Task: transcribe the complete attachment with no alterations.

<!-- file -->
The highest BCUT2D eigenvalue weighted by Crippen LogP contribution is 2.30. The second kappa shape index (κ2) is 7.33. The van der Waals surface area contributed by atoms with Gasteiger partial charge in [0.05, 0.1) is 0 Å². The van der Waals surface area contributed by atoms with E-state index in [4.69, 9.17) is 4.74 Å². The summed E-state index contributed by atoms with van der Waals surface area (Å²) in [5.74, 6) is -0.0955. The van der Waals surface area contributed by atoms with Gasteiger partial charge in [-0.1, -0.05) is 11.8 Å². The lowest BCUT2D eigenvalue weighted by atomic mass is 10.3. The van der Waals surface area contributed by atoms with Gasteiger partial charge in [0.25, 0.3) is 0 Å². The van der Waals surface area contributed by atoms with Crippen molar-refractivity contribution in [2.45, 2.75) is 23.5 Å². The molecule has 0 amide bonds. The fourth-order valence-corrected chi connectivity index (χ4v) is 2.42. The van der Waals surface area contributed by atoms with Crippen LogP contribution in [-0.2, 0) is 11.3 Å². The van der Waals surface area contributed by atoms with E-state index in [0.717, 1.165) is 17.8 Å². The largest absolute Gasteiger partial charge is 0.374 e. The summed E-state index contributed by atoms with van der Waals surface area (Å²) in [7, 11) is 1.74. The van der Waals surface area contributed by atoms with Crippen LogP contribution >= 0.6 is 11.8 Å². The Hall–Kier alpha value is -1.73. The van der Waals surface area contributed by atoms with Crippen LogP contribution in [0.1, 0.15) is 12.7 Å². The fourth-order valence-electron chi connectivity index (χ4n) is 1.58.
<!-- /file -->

The highest BCUT2D eigenvalue weighted by Crippen LogP contribution is 2.30. The second kappa shape index (κ2) is 7.33. The van der Waals surface area contributed by atoms with Gasteiger partial charge in [0.05, 0.1) is 0 Å². The van der Waals surface area contributed by atoms with E-state index in [4.69, 9.17) is 4.74 Å². The summed E-state index contributed by atoms with van der Waals surface area (Å²) in [5.74, 6) is -0.0955. The van der Waals surface area contributed by atoms with Gasteiger partial charge in [-0.1, -0.05) is 11.8 Å². The lowest BCUT2D eigenvalue weighted by atomic mass is 10.3. The van der Waals surface area contributed by atoms with Gasteiger partial charge in [0.25, 0.3) is 0 Å². The van der Waals surface area contributed by atoms with Crippen molar-refractivity contribution in [2.45, 2.75) is 23.5 Å². The molecule has 0 amide bonds. The fourth-order valence-corrected chi connectivity index (χ4v) is 2.42. The van der Waals surface area contributed by atoms with Crippen LogP contribution in [-0.2, 0) is 11.3 Å². The van der Waals surface area contributed by atoms with E-state index in [0.717, 1.165) is 17.8 Å². The largest absolute Gasteiger partial charge is 0.374 e. The summed E-state index contributed by atoms with van der Waals surface area (Å²) in [7, 11) is 1.74. The van der Waals surface area contributed by atoms with Crippen LogP contribution >= 0.6 is 11.8 Å². The Hall–Kier alpha value is -1.73. The van der Waals surface area contributed by atoms with Crippen LogP contribution in [0.1, 0.15) is 12.7 Å². The fourth-order valence-electron chi connectivity index (χ4n) is 1.58.